But even as those experiments were underway, the seismic world was changing. An explosive charge contains a broad band of frequencies that form a pulse of energy injected into the earth over a brief time span, perhaps 1/20th of a second (50 milliseconds). In fact, Fourier theory tells us that the only way to build such a short duration pulse is by adding up a wide array of frequencies. William Doty and John Crawford of Conoco were issued a patent in 1954 describing a new kind of land seismic source that did not involve explosives. The new technology, called vibroseis, involved a truck-mounted vibrating baseplate. Vibroseis applies the Fourier concept literally, operating one frequency at a time, stepping through the desired frequency range in a matter of 10-14 s. Think for a moment about just one aspect of this advance, namely seismic power. With an explosive source the only way to put more power in the ground is to use a bigger charge. If one big charge is used we have to live with lower frequency, if an array of charges are used the cost skyrockets. With vibroseis there are many options for getting more power into the earth, these include using a bigger vibe truck, multiple vibes, longer sweeps, or some combination of all these. In addition to customizing power, vibroseis also allowed for complete control over the source spectrum. Little wonder that vibroseis soon became the source of choice for land applications worldwide, particularly after the original patents expired in the early 1970s. Today, explosives are used only in places where a truck cannot go, or because of some business rationale, like crew availability, or personal preference. From a science point of view vibroseis is a clear winner.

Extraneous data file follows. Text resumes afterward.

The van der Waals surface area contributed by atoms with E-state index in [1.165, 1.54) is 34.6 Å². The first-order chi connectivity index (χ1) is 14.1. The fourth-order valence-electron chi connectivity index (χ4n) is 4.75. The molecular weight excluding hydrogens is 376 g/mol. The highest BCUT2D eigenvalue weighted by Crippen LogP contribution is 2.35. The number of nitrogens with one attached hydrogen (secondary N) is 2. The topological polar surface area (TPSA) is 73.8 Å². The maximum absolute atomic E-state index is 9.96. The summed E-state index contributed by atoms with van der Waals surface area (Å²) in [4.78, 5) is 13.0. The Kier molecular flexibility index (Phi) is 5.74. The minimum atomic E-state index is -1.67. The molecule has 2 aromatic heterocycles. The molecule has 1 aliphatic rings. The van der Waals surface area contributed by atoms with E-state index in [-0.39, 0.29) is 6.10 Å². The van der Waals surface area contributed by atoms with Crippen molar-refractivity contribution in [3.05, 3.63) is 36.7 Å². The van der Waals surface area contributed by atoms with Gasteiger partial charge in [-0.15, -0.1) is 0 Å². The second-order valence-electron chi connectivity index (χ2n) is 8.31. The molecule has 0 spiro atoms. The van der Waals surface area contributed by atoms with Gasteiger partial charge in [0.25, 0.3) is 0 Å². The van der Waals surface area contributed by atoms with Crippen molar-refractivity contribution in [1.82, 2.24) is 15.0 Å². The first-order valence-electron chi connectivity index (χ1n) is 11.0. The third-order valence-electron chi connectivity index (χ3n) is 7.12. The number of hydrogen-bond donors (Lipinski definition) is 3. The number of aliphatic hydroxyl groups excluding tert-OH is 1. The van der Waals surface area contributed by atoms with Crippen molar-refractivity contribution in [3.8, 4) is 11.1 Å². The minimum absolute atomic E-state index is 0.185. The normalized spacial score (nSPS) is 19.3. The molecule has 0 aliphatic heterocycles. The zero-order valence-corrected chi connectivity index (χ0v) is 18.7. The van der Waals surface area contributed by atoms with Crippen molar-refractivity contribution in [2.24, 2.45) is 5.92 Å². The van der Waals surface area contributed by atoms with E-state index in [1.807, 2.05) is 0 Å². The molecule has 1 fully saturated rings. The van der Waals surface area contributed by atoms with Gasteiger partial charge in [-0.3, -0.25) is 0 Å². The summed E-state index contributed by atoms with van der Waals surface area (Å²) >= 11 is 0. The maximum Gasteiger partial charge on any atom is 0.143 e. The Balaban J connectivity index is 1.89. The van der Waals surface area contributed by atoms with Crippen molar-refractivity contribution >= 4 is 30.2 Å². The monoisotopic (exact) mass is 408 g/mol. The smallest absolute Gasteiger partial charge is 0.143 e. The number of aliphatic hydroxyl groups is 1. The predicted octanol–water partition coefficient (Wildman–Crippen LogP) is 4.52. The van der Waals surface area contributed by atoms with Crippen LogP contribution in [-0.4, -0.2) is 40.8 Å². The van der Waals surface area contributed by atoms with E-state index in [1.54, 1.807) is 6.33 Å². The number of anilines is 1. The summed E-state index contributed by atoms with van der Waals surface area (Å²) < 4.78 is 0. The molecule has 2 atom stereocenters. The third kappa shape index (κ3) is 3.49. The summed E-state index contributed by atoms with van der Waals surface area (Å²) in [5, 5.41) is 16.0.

Over the last four decades, the land seismic industry has transitioned from 2D shooting with a few dozen channels, to current 3D practice involving tens of thousands of channels. The higher channel count allows shooting with tighter trace spacing (bin size), better azimuth coverage, and higher fold. These advances have lead to improved seismic data through better signal extraction, noise suppression, and improved suitability for processing algorithms. They have also lead to astromomical growth in survey size, data volume, and acquisition time. A big shoot in 1970 was a few weeks, today it can be a year or more. This is not just a matter of money, although this new kind of data is very expensive; it is time that matters most. Large seismic surveys are now acquired on time scales equal to drilling several wells, and are even approaching lease terms. If it takes two years to shoot and one year to process a big 3D, then a three year lease starts to look pretty short.

So what is the bottleneck? Why is it taking so long to shoot these surveys? The main answer goes back to a practice that was born with the earliest seismic experiments. The idea is to lay out the receiver spread, hook everything up, then head for the first shot point. With the source at this location, a subset of the receivers on the ground are lit up waiting to get a trigger signal telling them to record ground motion. The trigger comes, the source simultaneously acts, the receivers listen for a while, and data flows back to the recording system along all those channels. The first shot is done. Now the source moves to shot location 2, the appropriate receiver subset is lit up, the source acts, and so on. So it was when Karcher shot the first seismic lines near the Belle Isle library in Oklahoma City back in the 1920s and so it is with most land crews today.